Refactoring is not a Spectator Sport

You wade into real-world codebases and find yourself thigh-deep in layers upon layers of cruft left by hasty additions, rushed repairs, and shifting priorities.

This is often the reality of successful, long-lived applications. They have been shaped by immense pressures. If you don’t actively work to improve them, they become stagnant and they begin to rot.

There are books and blog posts explaining how to refactor, but sometimes it’s difficult to reconcile the simple, contrived examples with the reality that we work in every day.

At RailsConf 2013 we wanted to provide a session where attendees program more than they listen. In particular we wished to give people a taste of making a change in a big, complex application by taking small, safe steps.

We prepared a detailed tutorial, which required forking and cloning an application, installing gems, and using Code Climate to explore problem areas in the code base. In other words, it required an internet connection.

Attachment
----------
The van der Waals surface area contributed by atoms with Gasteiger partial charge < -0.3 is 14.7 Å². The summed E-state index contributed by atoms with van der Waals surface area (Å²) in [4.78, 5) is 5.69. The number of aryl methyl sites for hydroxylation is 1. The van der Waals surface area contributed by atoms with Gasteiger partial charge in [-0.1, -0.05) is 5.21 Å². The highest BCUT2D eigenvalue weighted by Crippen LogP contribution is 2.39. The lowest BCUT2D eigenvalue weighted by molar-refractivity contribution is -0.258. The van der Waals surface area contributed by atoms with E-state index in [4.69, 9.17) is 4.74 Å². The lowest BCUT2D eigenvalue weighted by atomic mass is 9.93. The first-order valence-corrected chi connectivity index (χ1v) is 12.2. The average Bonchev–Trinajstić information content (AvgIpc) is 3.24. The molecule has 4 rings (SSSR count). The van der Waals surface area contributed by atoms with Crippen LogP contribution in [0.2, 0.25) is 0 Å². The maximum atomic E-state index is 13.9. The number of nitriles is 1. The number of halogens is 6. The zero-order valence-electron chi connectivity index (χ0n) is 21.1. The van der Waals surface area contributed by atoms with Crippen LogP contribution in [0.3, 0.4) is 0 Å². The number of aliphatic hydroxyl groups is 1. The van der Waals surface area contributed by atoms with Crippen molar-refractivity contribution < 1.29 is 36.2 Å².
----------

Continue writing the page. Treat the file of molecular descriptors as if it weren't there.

What could possibly go wrong?

As it turns out, conference internet is an unreliable thing, and less than 10% of the audience got a good enough internet connection to complete the setup steps.

We quickly devised a Plan B: live coding for 90 minutes. Refactoring is not a spectator sport, except when it is.

We got off to a somewhat rocky start, but it went surprisingly well.

One of the attendees kindly helped me find a pace that worked for the group, and people were active, engaged, and asked questions throughout the session.

After the initial terror wore off, I quite enjoyed the process.

The tutorial is up on the Jumpstart Lab website. Feedback and suggestions can be submitted to the github repository.

Please give it a whirl and let us know what you think.

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